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Wednesday, 4 June 2008
Page: 4613

Ms JACKSON (5:59 PM) —I rise to speak on the Veterans’ Affairs Legislation Amendment (International Agreements and Other Measures) Bill 2008. This bill aims to improve the process of Australia’s repatriation system. The bill sets out a number of amendments to veterans affairs legislation to improve administrative arrangements, correct some minor errors and, where appropriate, further align the Veterans’ Entitlement Act with social security law. The measures in this bill, along with the Veterans’ Entitlements Legislation Amendment (2007 Election Commitments) Bill 2008, demonstrate this government’s determination to honour its commitment to look after the veteran community and their families and to deliver improved services to them in Australia.

The Rudd Labor government recognises and acknowledges the great contribution our veteran community have made to the nation and the important role they play in our communities. Another couple of government initiatives deserve mention in this regard. The first of these initiatives is the veteran and community grants announced by the Minister for Veterans’ Affairs, the Hon. Alan Griffin, on 21 May 2008. I would like to commend the government on the $829,000 commitment to funding 77 local projects across the country to improve community support for Australia’s veterans. The funding will assist veterans to access skills programs aimed at keeping them independent and active. Since last year’s federal election the Rudd Labor government has funded more than $1.5 million in grants to local community organisations who offer programs to support veterans and their dependants.

The other initiative that I want to commend the minister for is the $11½ million Vietnam Veterans’ Family Study, a significant research program into the health problems that have occurred as a result of service in Vietnam, along with protective factors and characteristics that help build resilience in the families of veterans. This research needs to involve large numbers of participants. Invitations have been or are being sent to two key groups: the service personnel who were deployed to Vietnam and those who stayed at home. The success of this world first research lies in recruiting sufficient numbers of Vietnam veterans’ families and the families of those who were not deployed to participate, and I urge them to do so. The study is expected to be finalised in 2016 and will pave the way for future research for younger veterans and their families from more recent deployments such as East Timor, Iraq and Afghanistan.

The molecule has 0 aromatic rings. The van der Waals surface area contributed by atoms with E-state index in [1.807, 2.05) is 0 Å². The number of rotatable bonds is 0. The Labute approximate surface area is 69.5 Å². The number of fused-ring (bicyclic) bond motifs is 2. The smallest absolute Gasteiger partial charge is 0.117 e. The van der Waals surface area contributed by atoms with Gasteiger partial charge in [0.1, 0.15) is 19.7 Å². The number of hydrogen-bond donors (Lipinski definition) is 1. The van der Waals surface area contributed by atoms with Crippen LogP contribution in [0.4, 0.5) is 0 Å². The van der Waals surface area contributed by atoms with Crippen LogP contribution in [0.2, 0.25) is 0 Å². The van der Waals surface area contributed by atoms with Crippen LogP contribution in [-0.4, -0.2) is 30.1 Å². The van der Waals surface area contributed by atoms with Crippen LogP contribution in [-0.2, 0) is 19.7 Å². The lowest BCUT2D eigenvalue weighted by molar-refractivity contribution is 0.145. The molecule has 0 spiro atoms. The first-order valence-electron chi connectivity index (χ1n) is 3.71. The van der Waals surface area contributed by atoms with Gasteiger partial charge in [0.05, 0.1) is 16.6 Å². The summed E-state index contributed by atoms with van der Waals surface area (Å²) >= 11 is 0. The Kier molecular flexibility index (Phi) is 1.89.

Let me return to the substance of the bill before the House, the Veterans’ Affairs Legislation Amendment (International Agreements and Other Measures) Bill 2008. The bill will provide greater flexibility with the international agreements already in existence with other countries, meaning that overseas veterans who are legal residents of Australia and who have the requisite qualifying service will be extended the appropriate level of care and income support payments. While it will continue to remain the responsibility of the veterans’ respective foreign governments to pay the veterans entitlements, this amendment will allow the cost of their benefits and assistance to be covered by the Consolidated Revenue Fund during the cost recovery process.